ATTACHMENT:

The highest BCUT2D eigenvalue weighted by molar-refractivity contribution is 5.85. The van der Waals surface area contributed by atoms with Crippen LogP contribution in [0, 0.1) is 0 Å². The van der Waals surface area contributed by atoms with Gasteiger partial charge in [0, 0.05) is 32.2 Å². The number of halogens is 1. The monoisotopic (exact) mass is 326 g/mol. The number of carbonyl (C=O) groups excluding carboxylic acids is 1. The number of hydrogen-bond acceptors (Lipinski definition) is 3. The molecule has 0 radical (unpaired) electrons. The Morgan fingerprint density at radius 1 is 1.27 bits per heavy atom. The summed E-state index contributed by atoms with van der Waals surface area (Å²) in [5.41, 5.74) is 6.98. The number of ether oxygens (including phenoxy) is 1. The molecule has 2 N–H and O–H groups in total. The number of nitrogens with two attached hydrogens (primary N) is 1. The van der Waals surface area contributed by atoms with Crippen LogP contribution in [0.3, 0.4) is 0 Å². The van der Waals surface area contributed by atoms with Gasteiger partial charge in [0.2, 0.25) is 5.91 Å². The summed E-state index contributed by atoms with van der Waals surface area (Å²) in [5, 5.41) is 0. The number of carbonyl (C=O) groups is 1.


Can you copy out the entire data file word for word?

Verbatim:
The highest BCUT2D eigenvalue weighted by molar-refractivity contribution is 5.85. The van der Waals surface area contributed by atoms with Crippen LogP contribution in [0, 0.1) is 0 Å². The van der Waals surface area contributed by atoms with Gasteiger partial charge in [0, 0.05) is 32.2 Å². The number of halogens is 1. The monoisotopic (exact) mass is 326 g/mol. The number of carbonyl (C=O) groups excluding carboxylic acids is 1. The number of hydrogen-bond acceptors (Lipinski definition) is 3. The molecule has 0 radical (unpaired) electrons. The Morgan fingerprint density at radius 1 is 1.27 bits per heavy atom. The summed E-state index contributed by atoms with van der Waals surface area (Å²) in [5.41, 5.74) is 6.98. The number of ether oxygens (including phenoxy) is 1. The molecule has 2 N–H and O–H groups in total. The number of nitrogens with two attached hydrogens (primary N) is 1. The van der Waals surface area contributed by atoms with Crippen LogP contribution in [0.3, 0.4) is 0 Å². The van der Waals surface area contributed by atoms with Gasteiger partial charge in [0.2, 0.25) is 5.91 Å². The summed E-state index contributed by atoms with van der Waals surface area (Å²) in [5, 5.41) is 0. The number of carbonyl (C=O) groups is 1.